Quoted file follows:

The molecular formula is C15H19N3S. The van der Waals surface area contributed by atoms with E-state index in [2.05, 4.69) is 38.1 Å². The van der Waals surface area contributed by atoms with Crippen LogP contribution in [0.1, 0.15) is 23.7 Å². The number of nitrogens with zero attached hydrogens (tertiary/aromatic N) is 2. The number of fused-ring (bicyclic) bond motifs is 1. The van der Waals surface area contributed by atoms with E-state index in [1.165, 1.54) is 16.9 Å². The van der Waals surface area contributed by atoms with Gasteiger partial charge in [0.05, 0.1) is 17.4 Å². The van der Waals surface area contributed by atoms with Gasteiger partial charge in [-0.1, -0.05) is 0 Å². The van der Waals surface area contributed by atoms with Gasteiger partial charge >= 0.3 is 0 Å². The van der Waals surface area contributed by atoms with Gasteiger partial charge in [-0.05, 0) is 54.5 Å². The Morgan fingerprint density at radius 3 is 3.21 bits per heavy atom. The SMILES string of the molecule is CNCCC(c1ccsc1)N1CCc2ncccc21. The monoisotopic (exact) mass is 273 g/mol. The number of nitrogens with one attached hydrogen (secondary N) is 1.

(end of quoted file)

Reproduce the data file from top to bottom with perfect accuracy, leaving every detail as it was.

The molecular formula is C15H19N3S. The van der Waals surface area contributed by atoms with E-state index in [2.05, 4.69) is 38.1 Å². The van der Waals surface area contributed by atoms with Crippen LogP contribution in [0.1, 0.15) is 23.7 Å². The number of nitrogens with zero attached hydrogens (tertiary/aromatic N) is 2. The number of fused-ring (bicyclic) bond motifs is 1. The van der Waals surface area contributed by atoms with E-state index in [1.165, 1.54) is 16.9 Å². The van der Waals surface area contributed by atoms with Gasteiger partial charge in [0.05, 0.1) is 17.4 Å². The van der Waals surface area contributed by atoms with Gasteiger partial charge in [-0.1, -0.05) is 0 Å². The van der Waals surface area contributed by atoms with Gasteiger partial charge >= 0.3 is 0 Å². The van der Waals surface area contributed by atoms with Gasteiger partial charge in [-0.05, 0) is 54.5 Å². The Morgan fingerprint density at radius 3 is 3.21 bits per heavy atom. The SMILES string of the molecule is CNCCC(c1ccsc1)N1CCc2ncccc21. The monoisotopic (exact) mass is 273 g/mol. The number of nitrogens with one attached hydrogen (secondary N) is 1.